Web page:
Final tweet sheet as of January 20, 2018 here. ***UPDATE - JANUARY 7, 2018*** The Oslo District Court decided (on January 5, 2018) that the Norwegian wolf hunt may continue. The temporary injunction has been dismissed by the court: the wolf hunt in Norway will continue, despite the fact that the wolf is a critically … Continue reading SAVE OUR WOLVES 🇳🇴 TWEETSTORM
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Wolves are listed as "critically endangered" on the 2015 Norwegian list of endangered animals, yet Norway is planning to cull more than two-thirds of its remaining wolves -- a move that will be disastrous for the dwindling members of the species in the wild.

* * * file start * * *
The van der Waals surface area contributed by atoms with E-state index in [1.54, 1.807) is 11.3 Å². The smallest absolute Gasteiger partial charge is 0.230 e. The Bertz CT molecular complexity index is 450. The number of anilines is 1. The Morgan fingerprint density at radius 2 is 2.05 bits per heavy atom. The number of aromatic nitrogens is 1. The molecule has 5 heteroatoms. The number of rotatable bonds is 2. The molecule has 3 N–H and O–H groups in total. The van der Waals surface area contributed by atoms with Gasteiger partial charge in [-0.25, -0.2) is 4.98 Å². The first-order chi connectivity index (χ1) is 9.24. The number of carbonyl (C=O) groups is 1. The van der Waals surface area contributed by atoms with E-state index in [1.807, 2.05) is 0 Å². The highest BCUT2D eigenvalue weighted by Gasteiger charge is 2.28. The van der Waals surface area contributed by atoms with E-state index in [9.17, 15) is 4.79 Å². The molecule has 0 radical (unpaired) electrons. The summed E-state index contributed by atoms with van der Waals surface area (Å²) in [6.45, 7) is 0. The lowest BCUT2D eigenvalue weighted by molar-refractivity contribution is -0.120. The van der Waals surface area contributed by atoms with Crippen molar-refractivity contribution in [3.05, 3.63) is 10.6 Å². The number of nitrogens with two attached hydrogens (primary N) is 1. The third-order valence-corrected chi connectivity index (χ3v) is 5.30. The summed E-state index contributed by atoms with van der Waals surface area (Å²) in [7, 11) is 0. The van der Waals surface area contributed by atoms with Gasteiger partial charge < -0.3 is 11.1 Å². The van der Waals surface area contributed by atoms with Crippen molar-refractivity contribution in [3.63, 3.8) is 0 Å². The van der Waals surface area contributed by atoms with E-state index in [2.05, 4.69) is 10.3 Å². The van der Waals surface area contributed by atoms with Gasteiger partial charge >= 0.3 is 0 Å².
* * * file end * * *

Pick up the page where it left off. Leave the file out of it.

The Department of Interiors' announcement that it will not provide Endangered Species Act protection to the Alexander Archipelago Wolves is a significant one for environmentalists as well as the timber industry in Southeast Alaska. Had the wolf been found worthy of listing, the listing process would have impacted timber sales throughout the Tongass National Forest. One cannot help but speculate that the logging industry swayed this decision.
No charges were pressed against the Utah cougar hunter who killed Echo the wandering wolf a year ago today, December 28th, 2014… “I had a shot and took it.” The Tragedy of Echo~YouTube
The Tongass is one of the few old-growth temperate rainforests in the world and America’s largest national forest. Its towering stands of 700 year old trees provide vital habitat for bears, salmon, Sitka black-tailed deer, goshawks, and—importantly—the rare and dwindling Alexander Archipelago wolf. The U.S. Fish and Wildlife Service recently found that, because of excessive old-growth logging, this unique subspecies of wolf may warrant listing under the Endangered Species Act.